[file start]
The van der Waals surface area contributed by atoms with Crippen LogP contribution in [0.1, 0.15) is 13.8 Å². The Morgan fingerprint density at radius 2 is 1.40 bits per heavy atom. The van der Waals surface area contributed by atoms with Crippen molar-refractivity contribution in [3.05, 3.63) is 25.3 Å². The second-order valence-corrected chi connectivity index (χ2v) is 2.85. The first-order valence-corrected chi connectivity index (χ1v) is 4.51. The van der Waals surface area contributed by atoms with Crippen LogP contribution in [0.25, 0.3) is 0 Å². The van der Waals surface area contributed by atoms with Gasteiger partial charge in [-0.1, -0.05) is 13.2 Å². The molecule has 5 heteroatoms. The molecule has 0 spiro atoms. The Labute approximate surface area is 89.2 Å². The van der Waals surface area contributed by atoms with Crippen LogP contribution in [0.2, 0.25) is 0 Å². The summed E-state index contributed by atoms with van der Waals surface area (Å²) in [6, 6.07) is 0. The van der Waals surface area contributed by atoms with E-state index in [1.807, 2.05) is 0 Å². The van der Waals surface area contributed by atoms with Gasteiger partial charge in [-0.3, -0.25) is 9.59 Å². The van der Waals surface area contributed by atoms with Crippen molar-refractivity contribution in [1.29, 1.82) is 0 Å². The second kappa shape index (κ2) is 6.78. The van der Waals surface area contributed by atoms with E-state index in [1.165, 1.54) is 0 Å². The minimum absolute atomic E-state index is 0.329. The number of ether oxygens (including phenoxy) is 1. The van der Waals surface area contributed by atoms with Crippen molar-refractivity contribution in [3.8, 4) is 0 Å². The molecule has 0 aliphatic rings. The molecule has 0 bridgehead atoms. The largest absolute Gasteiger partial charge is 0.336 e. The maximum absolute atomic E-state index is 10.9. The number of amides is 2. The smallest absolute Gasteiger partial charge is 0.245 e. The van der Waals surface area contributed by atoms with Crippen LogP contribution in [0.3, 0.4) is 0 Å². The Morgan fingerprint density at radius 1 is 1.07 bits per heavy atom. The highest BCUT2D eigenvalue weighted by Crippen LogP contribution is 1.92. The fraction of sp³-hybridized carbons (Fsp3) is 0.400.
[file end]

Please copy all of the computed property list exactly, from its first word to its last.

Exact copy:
The van der Waals surface area contributed by atoms with Crippen LogP contribution in [0.1, 0.15) is 13.8 Å². The Morgan fingerprint density at radius 2 is 1.40 bits per heavy atom. The van der Waals surface area contributed by atoms with Crippen molar-refractivity contribution in [3.05, 3.63) is 25.3 Å². The second-order valence-corrected chi connectivity index (χ2v) is 2.85. The first-order valence-corrected chi connectivity index (χ1v) is 4.51. The van der Waals surface area contributed by atoms with Crippen LogP contribution in [0.25, 0.3) is 0 Å². The van der Waals surface area contributed by atoms with Gasteiger partial charge in [-0.1, -0.05) is 13.2 Å². The molecule has 5 heteroatoms. The molecule has 0 spiro atoms. The Labute approximate surface area is 89.2 Å². The van der Waals surface area contributed by atoms with Crippen LogP contribution in [0.2, 0.25) is 0 Å². The summed E-state index contributed by atoms with van der Waals surface area (Å²) in [6, 6.07) is 0. The van der Waals surface area contributed by atoms with E-state index in [1.807, 2.05) is 0 Å². The van der Waals surface area contributed by atoms with Gasteiger partial charge in [-0.3, -0.25) is 9.59 Å². The van der Waals surface area contributed by atoms with Crippen molar-refractivity contribution in [1.29, 1.82) is 0 Å². The second kappa shape index (κ2) is 6.78. The van der Waals surface area contributed by atoms with E-state index in [1.165, 1.54) is 0 Å². The minimum absolute atomic E-state index is 0.329. The number of ether oxygens (including phenoxy) is 1. The van der Waals surface area contributed by atoms with Crippen molar-refractivity contribution in [3.8, 4) is 0 Å². The molecule has 0 aliphatic rings. The molecule has 0 bridgehead atoms. The largest absolute Gasteiger partial charge is 0.336 e. The maximum absolute atomic E-state index is 10.9. The number of amides is 2. The smallest absolute Gasteiger partial charge is 0.245 e. The van der Waals surface area contributed by atoms with Crippen LogP contribution in [0.3, 0.4) is 0 Å². The Morgan fingerprint density at radius 1 is 1.07 bits per heavy atom. The highest BCUT2D eigenvalue weighted by Crippen LogP contribution is 1.92. The fraction of sp³-hybridized carbons (Fsp3) is 0.400.